William Shattuck's Property in Watertown

Nancy Shattuck, who is an Elder Pepperell descendant, has provided the following information about the original homestead of the Shattucks in America.

William Shattuck (1622-1672) owned four acres of land in Watertown, apparently when he was still in his late teens. Lemuel Shattuck on page 58 of his Descendants:

William Chattuck.

1. An Homstall of one acre, by estimation, bounded souwest with Ccmmonland, ye east wth John Clough and ye west wth William Perry in his possession.

2. Three acres of upland, by estimation, bounded the north wth Joseph Morse, the south wth William Perry, the east wth John Clough &. ye west with Common land in his possession."

It appears to be one acre or arable land and three acres of "upland," presumably less favorable for farming. That one acre would probably not be enough to sustain his family, which suggests early in his life he was successful weaving and selling the products of his loom. This enabled him to purchase more land, and probably increased his income from farming. It was an auspicious start for a family that would have many successes in America in subsequent centuries, down to this day.

We get an idea of where Watertown is relative to Boston with this photograph supplied by Nancy. She circled in red the view of Boston in the distance.

Nancy sent a picture of the Watertown original land grants. Nancy: "This map was published in Henry Bond’s Genealogies of the Families and Descendants of the Early Settlers of Watertown Massachusetts, 1855."

A close up of the area circled in blue shows the location of William's land.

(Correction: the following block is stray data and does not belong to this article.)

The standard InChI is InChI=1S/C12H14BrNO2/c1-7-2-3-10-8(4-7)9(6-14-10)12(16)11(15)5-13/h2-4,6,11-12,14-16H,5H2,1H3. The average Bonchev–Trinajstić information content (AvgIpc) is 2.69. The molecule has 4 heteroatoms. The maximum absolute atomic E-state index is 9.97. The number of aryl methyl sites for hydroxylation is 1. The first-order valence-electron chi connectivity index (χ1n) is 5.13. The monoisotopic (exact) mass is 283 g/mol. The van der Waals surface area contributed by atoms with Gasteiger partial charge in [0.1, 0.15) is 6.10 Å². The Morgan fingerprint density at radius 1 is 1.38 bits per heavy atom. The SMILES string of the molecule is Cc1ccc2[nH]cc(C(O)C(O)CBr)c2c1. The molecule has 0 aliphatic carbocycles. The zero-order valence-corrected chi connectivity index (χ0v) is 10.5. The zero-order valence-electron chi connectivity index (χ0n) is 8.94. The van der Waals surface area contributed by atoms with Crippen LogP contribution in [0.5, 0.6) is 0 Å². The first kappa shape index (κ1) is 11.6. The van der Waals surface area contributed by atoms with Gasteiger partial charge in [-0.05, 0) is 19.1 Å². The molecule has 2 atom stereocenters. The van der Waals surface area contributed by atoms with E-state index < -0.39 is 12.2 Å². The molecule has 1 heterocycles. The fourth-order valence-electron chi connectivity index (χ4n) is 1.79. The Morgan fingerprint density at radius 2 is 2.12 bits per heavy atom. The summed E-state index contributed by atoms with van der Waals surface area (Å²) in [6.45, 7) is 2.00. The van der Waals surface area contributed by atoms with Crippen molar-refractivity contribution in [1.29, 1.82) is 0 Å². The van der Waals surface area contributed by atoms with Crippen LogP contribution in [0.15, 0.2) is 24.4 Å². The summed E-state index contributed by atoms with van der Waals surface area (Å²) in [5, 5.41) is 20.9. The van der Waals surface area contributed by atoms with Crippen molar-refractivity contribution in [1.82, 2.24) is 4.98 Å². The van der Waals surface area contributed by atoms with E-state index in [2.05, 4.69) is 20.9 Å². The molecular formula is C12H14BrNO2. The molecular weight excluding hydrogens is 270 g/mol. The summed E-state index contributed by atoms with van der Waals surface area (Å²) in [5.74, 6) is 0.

Nancy's comments on these maps tells a story of a very successful weaver and farmer who expanded this first footprint of Shattucks in America to a very sizable foundation for his descendants. Nancy:

The Shattuck land (except for the Stonybrook farm land, which I understand was located to the left of this map), is between Fresh Pond and the Parkers Reservoir. It was bounded by present day Washington Street (the road that went to Fresh Pond).

The map does show a small 3 acre lot labeled “WS,” which I am taking to be William Shattuck’s “uplands” mentioned in the land grants, but the 1 acre lot for the homestead is probably too small to show on this map. I think this lot is his, because he buys the land immediately adjacent that Clough owns.

Shattuck purchased the land from his immediate neighbors Clough (33 acres), Sanderson (10 acres), and Livermore.(32 acres). The first purchase from Clough shows on this map (there were three successive buyers recorded). William Shattuck is the last owner recorded; he purchased the land of Clough – 3 acres on one side of the road, 30 acres on the other side of the road.

He also purchased Sanderson’s land, which bordered Clough’s 3 acres on one side of what is called now "School Street", and stretched up what is now called Parker Reservoir on the other side. These purchases post-date the grants shown on this map. He lived in the house that Sanderson built, and it is reported to have a great view of Boston and fresh pond. When I visited Watertown, I took snapshots showing that you can indeed see Boston from this hillside, though it has been too developed to see Fresh Pond any longer.

Much later, about three years before his death in 1672, he also purchased Livermore’s land, which was adjacent to Clough’s and Sanderson’s land on both sides of the road.

In Beatrix Larson's Shattuck Memorials II, on page 8, there is a map showing William's property apparently acquired from the Groton Historical Society. She calls the area "Belmont on Common Hill" and describes the location of the property as being "south of the Fitchburg Railroad, east of Common Street, on the hill north and near Washington Street, and was in view of Fresh Pond." The town was apparently given permission to make bricks "at the clay pitts near William Shattuck's." Washington was an ancient road leading from Common Street to Fresh Pond. A spring nearby by called Shattuck's Spring.